3. Tree silhouette - This is part of the piece that really anchors each one, otherwise the pieces of tape and the little "stamps"  of Christmas designs would just be out there floating. The tree also lends itself to a very organic element of design, we can all identify quickly with what I'm trying to depict without getting too specific. It also is fun because it adds a "hand-element" or painterly aspect which I very  much like.
    4. Red Berry - is definitely an accent graphic. I love the graphic because it's detailed and nostalgic. But I really like how I could use it to blend into the tree or rotate it around - mostly at a diagonal if you notice. It gives a lot of movement and again an accent without being too "loud" and in your face.
    5. More little stamps were fun to interchange in between all the layers and it depended on which stamps because like the Santa Face, that's very identifiable. So I didn't want to overuse it (I'm still at heart an abstract painter!). But those are fun little accent and "surprises" for the viewer and also keep in mind the over all "shape" of the stamp. A "candy-cane" is different then the wreath which is a circle, etc.
    6. The ornament stamp was fun because it brought the gold ink into the piece rather nicely. It plays a supportive role but enhances the idea that the tree has ornaments without being too literal. But the gold really helps keep a "neutral" in the midst of all that bright color etc and then also can unify the piece, and play another supportive role if the wasabi tape is gold too.
    7. White gesso - Used this in "blobs" to kind of mimic snow. I didn't want to overdue it thought because gesso is opaque and it would just block out whatever is beneath it. But because it's pure white, it was fun to use as a starting point for now.
    8. Iridescent white liquid acrylic paint is fun for "blotting" or "flicking" the paint brush to make much smaller droplets of paint and since it's iridescent it reflects the light.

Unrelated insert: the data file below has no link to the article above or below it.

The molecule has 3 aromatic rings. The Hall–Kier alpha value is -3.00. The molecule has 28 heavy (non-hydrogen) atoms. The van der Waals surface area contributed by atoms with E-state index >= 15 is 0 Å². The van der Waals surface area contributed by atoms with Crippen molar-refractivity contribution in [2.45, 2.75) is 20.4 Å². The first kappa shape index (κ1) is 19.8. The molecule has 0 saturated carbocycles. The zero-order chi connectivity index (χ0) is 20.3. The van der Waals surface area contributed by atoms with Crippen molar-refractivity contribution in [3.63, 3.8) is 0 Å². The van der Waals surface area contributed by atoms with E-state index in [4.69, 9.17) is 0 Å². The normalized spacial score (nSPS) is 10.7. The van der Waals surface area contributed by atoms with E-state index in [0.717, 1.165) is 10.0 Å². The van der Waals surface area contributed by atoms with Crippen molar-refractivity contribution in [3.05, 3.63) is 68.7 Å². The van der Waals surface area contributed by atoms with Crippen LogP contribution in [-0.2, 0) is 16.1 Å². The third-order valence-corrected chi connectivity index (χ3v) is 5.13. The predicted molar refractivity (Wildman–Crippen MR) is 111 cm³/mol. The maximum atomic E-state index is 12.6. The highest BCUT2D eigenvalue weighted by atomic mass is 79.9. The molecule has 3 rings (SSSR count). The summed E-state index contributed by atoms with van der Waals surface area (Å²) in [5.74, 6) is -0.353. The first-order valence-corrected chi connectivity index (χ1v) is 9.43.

9. Iridescent white solid acrylic paint was my second favorite layer because I accidentally just started playing with "stamping" the tube of paint, using it totally as a stamp and out came these cool circles/semi-circles and created a really fun overall texture to each piece.


Tip #2 - HAVE FUN, HAVE FUN, HAVE FUN! Don't get too worked up about when you put this or where or if you (heaven forbid!) missed a step etc.  You  might want to practice 1-4 cards at the beginning to experiment freely and get your rhythm what you are going to do. At the end, "stamping" a tube of the iridescent white solid acrylic paint worked so well for about 25 of the cards and then that last 9 or so, the paint start to wear out and the "bubble" that inevitably had made this cool "circle stamp" that was totally organic and free suddenly started plopping out GOBS of paint. You just worked with it. I dabbled some of it back up with a paper towel and other times just using a brush to "paint" back in some marks that didn't have anything to do with anything. But it was fine. Not what I wanted intentionally because the first time I picked up the tube of paint I excitedly stumbled on this cool texture by accident. But also, this kind of accident not totally worth welcoming but you have to sometimes make work what are "real" accidents and not just happy ones that you delight in. It's all part of the process and it's all part of "LETTING GO."










See the final 36 pieces here in the gallery.